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The Photography of Stavros Pippos May/ July 2019

The Photography of Stavros Pippos Official opening 2 pm to 5pm on the 2nd June  – Opening talk by Stavros at 2.30

Runs from 31st May to 28th July 2019

Stavros Pippos exhibition features three photographic printing methods:

platinum-palladium, regarded as the pinnacle of archival printing, plus the more traditional black-and-white gelatin-silver and the exquisite silver-chloride contact prints.

Together they form the nucleus of this magnificent work.

This is an inspiring collection of photographic work produced to the highest technical standards by an artist dedicated to his craft.

Every monochrome photograph has been meticulously handmade by Stavros in his darkroom.


My Photographic Journey

This is an extract from his latest book ‘The Photography of

Stavros Pippos’

My interest in photography has evolved over a lifetime, a passion kindled when I was a twelve-year-old boy with a camera cycling the dusty back tracks of Mullumbimby in northern New South Wales. I often spent my weekends photographing rural scenes around Mount Chincogan or the nearby Brunswick River. In the evenings I processed film and contact-printed negatives in a makeshift darkroom. The joy of watching an image slowly emerge through a cloudy chemical bath lit a creative flame within that set me on my photographic journey ― a journey that has rewarded me beyond anything a twelve-year-old boy with a camera could ever have imagined.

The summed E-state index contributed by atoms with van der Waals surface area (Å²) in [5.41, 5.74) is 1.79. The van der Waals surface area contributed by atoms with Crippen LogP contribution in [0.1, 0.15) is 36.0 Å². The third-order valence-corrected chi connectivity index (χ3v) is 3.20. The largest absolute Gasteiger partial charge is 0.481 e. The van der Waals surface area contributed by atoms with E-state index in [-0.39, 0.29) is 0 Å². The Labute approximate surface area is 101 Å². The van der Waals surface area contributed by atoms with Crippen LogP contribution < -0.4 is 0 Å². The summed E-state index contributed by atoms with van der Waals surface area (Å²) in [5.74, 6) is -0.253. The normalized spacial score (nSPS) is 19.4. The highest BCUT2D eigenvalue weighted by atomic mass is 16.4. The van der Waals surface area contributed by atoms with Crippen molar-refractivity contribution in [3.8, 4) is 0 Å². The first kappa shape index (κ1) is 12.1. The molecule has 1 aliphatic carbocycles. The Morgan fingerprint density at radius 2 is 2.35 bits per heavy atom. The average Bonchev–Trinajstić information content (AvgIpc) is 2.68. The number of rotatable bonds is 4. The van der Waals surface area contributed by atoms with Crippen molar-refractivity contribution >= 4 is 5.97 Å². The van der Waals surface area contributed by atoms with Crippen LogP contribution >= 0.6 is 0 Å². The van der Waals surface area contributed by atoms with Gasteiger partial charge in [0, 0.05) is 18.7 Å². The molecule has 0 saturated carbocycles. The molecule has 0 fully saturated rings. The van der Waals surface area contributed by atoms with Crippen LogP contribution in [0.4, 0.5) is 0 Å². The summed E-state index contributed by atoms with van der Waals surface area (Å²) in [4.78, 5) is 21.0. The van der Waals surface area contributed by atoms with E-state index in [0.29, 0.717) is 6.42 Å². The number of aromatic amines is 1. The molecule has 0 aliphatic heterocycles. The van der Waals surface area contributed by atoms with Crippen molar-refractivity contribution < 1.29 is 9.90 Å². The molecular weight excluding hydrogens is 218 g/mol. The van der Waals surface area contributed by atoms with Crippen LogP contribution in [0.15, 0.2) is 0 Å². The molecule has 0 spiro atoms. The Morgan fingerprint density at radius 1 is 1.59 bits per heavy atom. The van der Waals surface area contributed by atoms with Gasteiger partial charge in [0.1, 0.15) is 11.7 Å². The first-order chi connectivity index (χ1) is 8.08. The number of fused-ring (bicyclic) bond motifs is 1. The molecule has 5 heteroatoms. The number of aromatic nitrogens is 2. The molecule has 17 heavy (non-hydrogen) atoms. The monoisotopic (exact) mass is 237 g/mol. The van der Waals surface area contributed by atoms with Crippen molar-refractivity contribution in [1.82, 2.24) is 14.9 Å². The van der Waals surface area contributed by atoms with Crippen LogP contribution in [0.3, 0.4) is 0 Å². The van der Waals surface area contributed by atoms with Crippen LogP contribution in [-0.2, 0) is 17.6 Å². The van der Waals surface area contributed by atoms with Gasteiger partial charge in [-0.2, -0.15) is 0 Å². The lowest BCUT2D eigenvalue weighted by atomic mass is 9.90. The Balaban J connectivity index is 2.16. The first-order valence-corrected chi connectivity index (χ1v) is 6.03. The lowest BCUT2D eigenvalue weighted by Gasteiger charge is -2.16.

The desire to pursue a creative life led me to Adelaide, where I gained a position with the television station ADS Channel Seven. Television was still in its infancy in Australia, and most people working in the field were young and eager to learn. On 15 July 1963 I began work as a property boy. My job involved moving scenery, sweeping floors, and general studio duties. I found television a perfect fit, and it wasn’t long before I began to

Stavros Pippos

work my way up through the ranks. Eventually, many years later, I became Managing Director of the company for which I had initially been employed to sweep studio floors.

I can now see just how relevant my time as a studio cameraman and later as a director was to my post-television life as a photographer. In the days of black-and-white analogue television the ability to visualise colours as steps of a grey scale, from dense black through to paper white, was a necessary skill for a cameraman; and it remains so today for those of us engaged in the art of black-and-white photography. In live television the studio camera operator must also be capable of speed and precision, and have an eye for composition. It soon became second nature for me to reposition a large mobile camera, moving from one scene to another, simultaneously rotating the lens turret to select one of four prime lenses. Using my large-format analogue film cameras today requires similar concentration and attention to technical detail – with one significant difference: I’m now the director, producer, camera operator and creator of the final printed image. Nothing could be more satisfying!